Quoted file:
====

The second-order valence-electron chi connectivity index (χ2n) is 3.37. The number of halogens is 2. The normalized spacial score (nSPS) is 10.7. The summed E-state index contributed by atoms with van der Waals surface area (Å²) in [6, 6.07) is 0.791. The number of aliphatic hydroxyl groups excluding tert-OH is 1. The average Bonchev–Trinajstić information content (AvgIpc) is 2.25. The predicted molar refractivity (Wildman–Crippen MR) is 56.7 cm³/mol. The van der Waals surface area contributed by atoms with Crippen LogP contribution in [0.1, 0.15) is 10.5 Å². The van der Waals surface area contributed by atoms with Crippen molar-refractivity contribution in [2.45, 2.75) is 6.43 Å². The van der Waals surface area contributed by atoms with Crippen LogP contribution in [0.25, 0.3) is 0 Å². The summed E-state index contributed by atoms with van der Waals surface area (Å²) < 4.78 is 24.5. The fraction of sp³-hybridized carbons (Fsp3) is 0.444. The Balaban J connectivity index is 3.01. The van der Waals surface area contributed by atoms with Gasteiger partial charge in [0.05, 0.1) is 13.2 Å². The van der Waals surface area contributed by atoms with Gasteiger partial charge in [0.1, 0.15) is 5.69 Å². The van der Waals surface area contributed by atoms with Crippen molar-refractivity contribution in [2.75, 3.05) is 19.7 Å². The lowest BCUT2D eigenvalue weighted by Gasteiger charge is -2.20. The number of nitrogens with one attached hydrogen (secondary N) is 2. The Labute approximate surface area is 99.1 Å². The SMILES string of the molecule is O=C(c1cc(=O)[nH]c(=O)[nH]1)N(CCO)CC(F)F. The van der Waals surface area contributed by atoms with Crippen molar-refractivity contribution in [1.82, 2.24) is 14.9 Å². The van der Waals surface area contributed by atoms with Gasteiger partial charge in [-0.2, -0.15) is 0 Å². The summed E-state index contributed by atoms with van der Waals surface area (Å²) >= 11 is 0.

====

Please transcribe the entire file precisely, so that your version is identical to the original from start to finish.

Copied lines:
The second-order valence-electron chi connectivity index (χ2n) is 3.37. The number of halogens is 2. The normalized spacial score (nSPS) is 10.7. The summed E-state index contributed by atoms with van der Waals surface area (Å²) in [6, 6.07) is 0.791. The number of aliphatic hydroxyl groups excluding tert-OH is 1. The average Bonchev–Trinajstić information content (AvgIpc) is 2.25. The predicted molar refractivity (Wildman–Crippen MR) is 56.7 cm³/mol. The van der Waals surface area contributed by atoms with Crippen LogP contribution in [0.1, 0.15) is 10.5 Å². The van der Waals surface area contributed by atoms with Crippen molar-refractivity contribution in [2.45, 2.75) is 6.43 Å². The van der Waals surface area contributed by atoms with Crippen LogP contribution in [0.25, 0.3) is 0 Å². The summed E-state index contributed by atoms with van der Waals surface area (Å²) < 4.78 is 24.5. The fraction of sp³-hybridized carbons (Fsp3) is 0.444. The Balaban J connectivity index is 3.01. The van der Waals surface area contributed by atoms with Gasteiger partial charge in [0.05, 0.1) is 13.2 Å². The van der Waals surface area contributed by atoms with Gasteiger partial charge in [0.1, 0.15) is 5.69 Å². The van der Waals surface area contributed by atoms with Crippen molar-refractivity contribution in [2.75, 3.05) is 19.7 Å². The lowest BCUT2D eigenvalue weighted by Gasteiger charge is -2.20. The number of nitrogens with one attached hydrogen (secondary N) is 2. The Labute approximate surface area is 99.1 Å². The SMILES string of the molecule is O=C(c1cc(=O)[nH]c(=O)[nH]1)N(CCO)CC(F)F. The van der Waals surface area contributed by atoms with Crippen molar-refractivity contribution in [1.82, 2.24) is 14.9 Å². The van der Waals surface area contributed by atoms with Gasteiger partial charge in [-0.2, -0.15) is 0 Å². The summed E-state index contributed by atoms with van der Waals surface area (Å²) >= 11 is 0.